Khalid Al-Falih, energy minister, Saudi Arabia.
Since he became Saudi Arabian energy minister two years ago, Khalid Al-Falih has had a good run: he persuaded a fractious OPEC to cut oil production, convinced Russia to join the cartel in curbing output, and then saw Brent crude rise nearly 75 percent to $80 a barrel.
But his toughest test comes this week when the Organization of Petroleum Exporting Countries holds what’s likely to be its most difficult meeting in years. As economic growth, renewed sanctions on Iran and the collapse of Venezuela’s petroleum industry stretch the global oil market, he needs to ensure a smooth exit strategy from the cuts without causing a crash in prices.
To make things more complicated for the mechanical engineer turned oil diplomat, OPEC is being buffeted by competing geopolitical agendas. While Riyadh and Moscow have agreed to open the taps, Caracas and Tehran want higher prices to compensate for the impact of U.S. sanctions. On Sunday, Iran threatened to veto any Saudi proposal to increase output.
“The consensus is imploding,” said Roger Diwan, a veteran OPEC watcher at consultant IHS Markit Ltd. “I don’t see how you can reconcile the positions of Russia, Saudi Arabia, Venezuela and Iran. The contradictions are too many.”
And behind the scenes, a Trump administration worried about the impact of rising gas prices on mid-term voters is lobbying hard for a surge in production.
“This is the most political OPEC meeting in a long time,” said Amrita Sen, chief oil analyst at consultant Energy Aspects Ltd.
When Al-Falih was appointed energy minister in May 2016, replacing the veteran Ali Al-Naimi after almost 25 years in the job, Saudi Arabia had little grip on the market: U.S. shale production had stolen market share and OPEC’s policy response was essentially every man for himself. With prices barely above $45 a barrel, Saudi Arabia was bleeding foreign reserves at the rate of $10 billion a month.
Al-Falih, a methodical technocrat who rarely sleeps more than four hours each night, rolled up his sleeves. First, he made clear Riyadh was prepared to reverse the pump-at-will policy Naimi had forced on the rest of OPEC in 2014. Then, with the help of his boss, Prince Mohammed bin Salman, he reached out to Russia, convincing Moscow to join OPEC production curbs for the first time in more than a decade.
He built an a close working relationship with his Russian counterpart Alexander Novak, cementing the alliance between the world’s two largest exporters. They talk regularly, both by phone and in person, and like to put forward a united front in joint media appearances. Last Thursday, they were at Moscow’s Luzhniki stadium to watch Russia beat Saudi Arabia in the opening match of the World Cup together. Two days later, Novak visited Saudi Arabia for a working meeting with Al-Falih.
Mohammed al-Shatti, the national representative at OPEC from Kuwait, said that Al-Falih delivered two new things to the cartel.
“The first is his good cooperation with non-OPEC and that’s one of the reasons behind the success of the current production cut agreement,” he said. “The second feature is his ability to think outside of the box and look for new ideas all the time.”
Even then, the initial results were paltry, in part because Saudi Arabia decided to compensate for lower production by drawing down its own inventories rather than limiting exports. In mid-2017, Al-Falih changed course after meeting in secret with oil traders and hedge funds in London. The kingdom slashed exports to the U.S. to a 30-year low.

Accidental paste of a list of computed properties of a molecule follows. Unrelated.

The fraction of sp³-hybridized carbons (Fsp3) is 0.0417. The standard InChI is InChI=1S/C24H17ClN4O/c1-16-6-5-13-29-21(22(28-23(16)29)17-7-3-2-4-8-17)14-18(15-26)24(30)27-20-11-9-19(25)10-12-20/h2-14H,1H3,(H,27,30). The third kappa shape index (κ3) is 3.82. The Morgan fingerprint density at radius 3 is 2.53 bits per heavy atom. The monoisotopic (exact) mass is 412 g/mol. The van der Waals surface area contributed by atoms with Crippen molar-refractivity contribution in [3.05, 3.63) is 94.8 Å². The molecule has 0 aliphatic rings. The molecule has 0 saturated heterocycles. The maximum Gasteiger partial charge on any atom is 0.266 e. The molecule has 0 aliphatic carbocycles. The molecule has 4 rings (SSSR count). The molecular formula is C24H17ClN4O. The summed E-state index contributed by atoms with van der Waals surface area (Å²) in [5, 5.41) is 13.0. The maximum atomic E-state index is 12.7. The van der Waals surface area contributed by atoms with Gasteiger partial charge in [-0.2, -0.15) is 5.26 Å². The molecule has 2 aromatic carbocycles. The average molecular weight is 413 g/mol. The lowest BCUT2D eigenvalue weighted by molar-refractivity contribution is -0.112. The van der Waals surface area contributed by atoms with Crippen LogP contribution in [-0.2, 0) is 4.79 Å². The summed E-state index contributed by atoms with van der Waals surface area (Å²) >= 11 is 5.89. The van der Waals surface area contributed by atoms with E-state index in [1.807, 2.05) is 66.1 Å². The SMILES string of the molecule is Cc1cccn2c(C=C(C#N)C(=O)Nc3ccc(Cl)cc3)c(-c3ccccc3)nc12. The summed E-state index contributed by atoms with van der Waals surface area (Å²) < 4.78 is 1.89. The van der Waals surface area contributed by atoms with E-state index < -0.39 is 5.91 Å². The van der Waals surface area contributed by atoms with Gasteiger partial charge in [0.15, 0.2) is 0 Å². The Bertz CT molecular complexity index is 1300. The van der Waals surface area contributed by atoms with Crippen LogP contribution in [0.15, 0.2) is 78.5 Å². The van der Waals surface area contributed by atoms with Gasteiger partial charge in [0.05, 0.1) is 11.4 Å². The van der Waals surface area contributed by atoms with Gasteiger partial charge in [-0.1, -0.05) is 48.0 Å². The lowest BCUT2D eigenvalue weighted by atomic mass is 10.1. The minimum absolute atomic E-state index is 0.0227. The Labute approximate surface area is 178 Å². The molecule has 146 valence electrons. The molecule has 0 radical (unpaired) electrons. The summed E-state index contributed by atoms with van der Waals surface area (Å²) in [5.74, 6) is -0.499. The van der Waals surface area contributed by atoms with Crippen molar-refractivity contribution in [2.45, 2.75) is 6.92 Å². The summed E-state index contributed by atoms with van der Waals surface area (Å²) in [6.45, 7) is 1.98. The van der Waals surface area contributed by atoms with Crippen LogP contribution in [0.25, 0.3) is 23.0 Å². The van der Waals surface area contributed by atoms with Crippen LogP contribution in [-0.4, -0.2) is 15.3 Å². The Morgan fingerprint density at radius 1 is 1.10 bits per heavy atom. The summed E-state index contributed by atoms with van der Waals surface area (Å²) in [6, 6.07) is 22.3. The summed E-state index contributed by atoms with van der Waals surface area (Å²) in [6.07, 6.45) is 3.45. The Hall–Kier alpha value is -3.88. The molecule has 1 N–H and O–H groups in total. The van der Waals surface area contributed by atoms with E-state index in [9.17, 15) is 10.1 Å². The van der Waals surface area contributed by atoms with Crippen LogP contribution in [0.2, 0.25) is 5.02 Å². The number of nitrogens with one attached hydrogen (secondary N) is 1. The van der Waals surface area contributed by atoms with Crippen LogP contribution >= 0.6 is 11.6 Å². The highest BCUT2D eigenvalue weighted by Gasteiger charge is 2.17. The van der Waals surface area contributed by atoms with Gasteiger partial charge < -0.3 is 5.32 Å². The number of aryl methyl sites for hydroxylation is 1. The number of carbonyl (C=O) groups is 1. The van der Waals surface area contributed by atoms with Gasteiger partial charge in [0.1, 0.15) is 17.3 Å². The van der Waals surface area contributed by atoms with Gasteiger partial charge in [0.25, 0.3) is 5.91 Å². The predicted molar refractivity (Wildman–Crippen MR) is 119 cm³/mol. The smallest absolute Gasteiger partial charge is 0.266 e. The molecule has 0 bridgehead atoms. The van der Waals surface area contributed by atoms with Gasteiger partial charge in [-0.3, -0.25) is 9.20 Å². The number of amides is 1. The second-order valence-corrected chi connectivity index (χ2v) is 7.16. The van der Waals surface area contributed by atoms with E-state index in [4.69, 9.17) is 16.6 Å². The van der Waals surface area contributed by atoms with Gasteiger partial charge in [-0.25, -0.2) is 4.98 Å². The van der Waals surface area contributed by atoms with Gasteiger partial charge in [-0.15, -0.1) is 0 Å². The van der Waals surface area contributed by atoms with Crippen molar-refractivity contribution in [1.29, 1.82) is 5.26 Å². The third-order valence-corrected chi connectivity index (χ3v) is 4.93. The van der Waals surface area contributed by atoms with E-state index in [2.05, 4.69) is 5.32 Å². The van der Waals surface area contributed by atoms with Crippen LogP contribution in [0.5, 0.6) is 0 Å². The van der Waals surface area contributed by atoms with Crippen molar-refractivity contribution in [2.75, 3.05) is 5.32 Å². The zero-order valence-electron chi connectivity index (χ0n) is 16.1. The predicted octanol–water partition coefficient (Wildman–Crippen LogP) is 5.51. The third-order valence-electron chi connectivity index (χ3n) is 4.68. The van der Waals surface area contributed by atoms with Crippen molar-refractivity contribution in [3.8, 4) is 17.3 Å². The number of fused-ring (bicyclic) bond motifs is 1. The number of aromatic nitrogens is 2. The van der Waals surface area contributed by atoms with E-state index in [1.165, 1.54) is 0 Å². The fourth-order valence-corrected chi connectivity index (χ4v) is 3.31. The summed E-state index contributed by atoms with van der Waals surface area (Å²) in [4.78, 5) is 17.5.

Then, everything started to come right.
After years of lackluster growth, the global economy boomed, propelling oil demand beyond its usual trend; the once-mighty Venezuelan petroleum industry collapsed; and, this year, the Iranian oil sector came under renewed U.S. sanctions.
It was a mixture of hard work and luck, but the results were impressive. With Brent back to just below $80 a barrel, the kingdom is breaking even. In March, Saudi Arabia added $13 billion in hard currency, the biggest inflow of petrodollars since late 2013.
Inside OPEC, few would besmirch Al-Falih’s achievements, but privately officials and delegates sometimes complain about his methods. To some, the Saudi minister is overly direct, occasionally bordering on undiplomatic. For others, he’s a micro-manager. It’s certain Al-Falih has brought a business-like approach to OPEC — creating dashboards to check whether countries deliver on their promises, for example. That’s angered old-timers who prefer the cartel’s Byzantine traditions.
Al-Falih, who likes to start the day at around 5 a.m. after exercising on a treadmill, is an oil man by birth, education and work.
He was born in 1960 in Dammam, the petroleum capital of Saudi Arabia, where his father, Abdulaziz al-Falih, was a senior executive at Aramco, the country’s giant energy company. Al-Falih followed in his father’s footsteps, and after joining Aramco in 1979 the company sponsored him to study mechanical engineering at Texas A&M University in College Station, a campus town half-way between Houston and Dallas.
On his return to Saudi Arabia in 1982, Al-Falih progressed quickly, from project engineer to running the big Ras Tanura refinery then negotiating big deals with international oil companies. During this time, he also pursued studies for an MBA at King Fahd University of Petroleum and Minerals, receiving his degree in 1991.
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